Recently the U.S. Department of Energy posted the Final Rule for the energy efficiency rulemaking for Distribution Transformers. http://www1.eere.energy.gov/buildings/appliance_standards/product.aspx/productid/66
While some entities have criticized the Government’s final decision, the DOE Final Rule was largely on target. DOE worked through huge amounts of data from all sides and came to a fairly good result.
NEMA stuck to a few principles—backed up by data—throughout the negotiated rulemaking. We offered all this in this public forum and all parties were given the opportunity to discuss, debate, offering contrasting data, etc. Everyone should agree it was a very candid and productive process.
NEMA supported increasing efficiency standards to the highest level that were justified from a cost effectiveness perspective. NEMA is familiar with high efficiency transformers—our NEMA Premium program offers certain units that have 30% less loss than existing federal requirements. And our manufacturers are offering very high efficiencies on a daily basis to customers who demand them.
We were opposed to standards that would lead to an uncompetitive market. Any higher on the liquid filled side and manufacturers would be forced to use a single material currently provided in the U.S. by a single supplier. Flexibility in design and multiple materials suppliers are key to a healthy industry.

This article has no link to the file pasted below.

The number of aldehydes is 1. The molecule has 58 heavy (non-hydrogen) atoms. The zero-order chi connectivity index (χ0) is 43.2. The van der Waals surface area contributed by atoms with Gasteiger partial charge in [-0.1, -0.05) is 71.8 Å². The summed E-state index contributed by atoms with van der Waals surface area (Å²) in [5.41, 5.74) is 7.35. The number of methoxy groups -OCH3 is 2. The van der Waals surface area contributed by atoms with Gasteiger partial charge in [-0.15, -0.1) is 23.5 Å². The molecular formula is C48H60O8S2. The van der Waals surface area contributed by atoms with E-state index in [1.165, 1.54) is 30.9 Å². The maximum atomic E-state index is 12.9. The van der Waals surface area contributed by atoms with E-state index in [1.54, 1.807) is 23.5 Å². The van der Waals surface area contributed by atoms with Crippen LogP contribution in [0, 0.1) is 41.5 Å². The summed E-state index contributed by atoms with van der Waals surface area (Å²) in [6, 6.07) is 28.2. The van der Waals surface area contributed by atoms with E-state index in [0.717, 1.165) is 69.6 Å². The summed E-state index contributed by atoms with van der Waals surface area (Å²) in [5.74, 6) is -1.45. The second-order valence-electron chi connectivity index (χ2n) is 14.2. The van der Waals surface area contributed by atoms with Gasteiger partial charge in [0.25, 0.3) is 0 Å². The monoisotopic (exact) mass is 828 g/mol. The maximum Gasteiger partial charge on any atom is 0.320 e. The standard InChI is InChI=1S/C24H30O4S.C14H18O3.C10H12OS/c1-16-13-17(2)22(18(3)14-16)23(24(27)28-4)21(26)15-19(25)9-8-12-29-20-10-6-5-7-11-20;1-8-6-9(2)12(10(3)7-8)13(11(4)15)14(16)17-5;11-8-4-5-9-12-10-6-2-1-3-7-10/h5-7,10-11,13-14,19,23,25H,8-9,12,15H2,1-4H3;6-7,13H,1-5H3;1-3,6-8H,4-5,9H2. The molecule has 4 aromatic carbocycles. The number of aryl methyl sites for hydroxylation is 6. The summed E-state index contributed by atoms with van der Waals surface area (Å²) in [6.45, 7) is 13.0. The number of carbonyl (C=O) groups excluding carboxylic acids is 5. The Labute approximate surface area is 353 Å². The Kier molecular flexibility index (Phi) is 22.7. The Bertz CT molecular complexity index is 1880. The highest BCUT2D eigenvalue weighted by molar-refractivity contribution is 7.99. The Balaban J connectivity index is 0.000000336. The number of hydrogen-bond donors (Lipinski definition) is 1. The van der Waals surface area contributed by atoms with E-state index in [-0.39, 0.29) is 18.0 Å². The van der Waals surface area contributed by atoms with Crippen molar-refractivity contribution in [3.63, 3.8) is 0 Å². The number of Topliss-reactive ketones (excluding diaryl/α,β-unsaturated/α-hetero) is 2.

Another outcome that was avoided, thankfully, was making the cost of the new, more efficient units so high that electric utilities would choose to refurbish their old, less efficient units instead of buying new more efficient ones. That would have had an extremely negative effect on energy efficiency.
NEMA advocated on behalf of all stakeholders understanding the potential negative impacts on small manufacturing facilities if significantly higher efficiency standards were adopted. We remain concerned that the new levels for low voltage dry-type will have harmful effects of some of the smaller manufacturers.
But overall, we think DOE should be commended for a good rule and a great process to get there.